Friday, June 24, 2011
To study United State trade with China around the founding era of the country, Philadelphia is the place should be examined very carefully. It was one of the centers of the trade. Actually, the Empress of China, the first United States commercial ship that reached Chinese shore in August 1784 would start from Philadelphia if the Delaware River wasn’t frozen in the spring. Robert Morris (1734-1806), the main financial sponsor, was a Philadelphian.
It was Benjamin Franklin (1706-1790), also a Philadelphian, who reported the availability of Ginseng, the main cargo on the Empress of China, in the North American colonies. There is a book by Jonathan Goldstein, called "Philadelphia and the China Trade 1682–1846: commercial, cultural, and attitudinal effects". Finally, you want to read this article, "With China We Trade" to get a whole picture of the trade.
Wednesday, June 22, 2011
This year marks the centenary of the 1911 Revolution China. This is the epoch-making event that changed the history of the world. The leader of the Revolution, Sun Zhongshan, also Sun Yat-sen (1866-1925)is called the "George Washington of China." Both Sun Yat-sen and Washington were anti-monarchical figures: each had the chance to enthrone himself as an emperor.
For Dr. Sun,it seemed natural to continue the political tradition of imperial rule; however, he overthrew the imperial system and changed the direction of Chinese political history. Because of him, China turned from an empire to a republic. Similarly, George Washington, together with other founding fouders of the United States, created a new country in North America that was different from the traditional monarchial systems in Europe.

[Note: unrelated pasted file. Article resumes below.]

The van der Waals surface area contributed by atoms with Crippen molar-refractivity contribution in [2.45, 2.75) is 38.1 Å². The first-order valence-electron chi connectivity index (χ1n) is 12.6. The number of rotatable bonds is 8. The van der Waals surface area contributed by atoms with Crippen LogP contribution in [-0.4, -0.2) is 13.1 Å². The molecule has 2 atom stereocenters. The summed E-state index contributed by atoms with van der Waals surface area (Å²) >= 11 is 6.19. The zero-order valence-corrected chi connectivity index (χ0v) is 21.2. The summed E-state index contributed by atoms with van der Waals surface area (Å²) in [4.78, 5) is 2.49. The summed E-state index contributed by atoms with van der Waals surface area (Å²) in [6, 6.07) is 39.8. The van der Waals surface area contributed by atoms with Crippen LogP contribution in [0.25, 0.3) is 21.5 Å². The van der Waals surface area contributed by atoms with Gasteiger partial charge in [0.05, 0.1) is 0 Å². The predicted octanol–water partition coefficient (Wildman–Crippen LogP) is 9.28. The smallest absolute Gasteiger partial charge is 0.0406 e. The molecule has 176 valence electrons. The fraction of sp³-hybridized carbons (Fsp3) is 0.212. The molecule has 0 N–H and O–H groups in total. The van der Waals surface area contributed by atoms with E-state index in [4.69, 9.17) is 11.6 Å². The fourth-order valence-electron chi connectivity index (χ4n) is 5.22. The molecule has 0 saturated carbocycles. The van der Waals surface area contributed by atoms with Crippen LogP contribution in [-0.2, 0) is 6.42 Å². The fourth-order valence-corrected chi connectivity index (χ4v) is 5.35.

Thursday, June 16, 2011
Canton is the old name of Guangzhou, a city in southern China by the Pearl River. You may find out if you read this weblog carefully that I have a post introducing Cantons in the United States. Indeed, there are some Cantons in the United states. With this post I will introduce you Canton, Baltimore. It is located along Baltimore's outer harbor in the southeastern section of the city.
There is Canton Square, where stands the statue of Captain John O’Donnell, the founding father of Canton in Baltimore. Immediately return of the Empress of China with widely welcomed Chinese products, such as tea and porcellain ware. Captain O’Donnell started his commercial adventure by sending his own ship to Canton, China. With the profit earned from his trade with China, John purchased a large piece of waterfront land east of Fells Point. He named his land after Canton.
Wednesday, June 15, 2011
In previous posts, I have told my readers the fact that New England can serve as a valuable historical museum for those who are interested in US-China relations in economic perspective in the early history of the United Sate. Even on Cape Cod you can find a living museum reflecting the splendid history of American traders' efforts to engage the trade with China.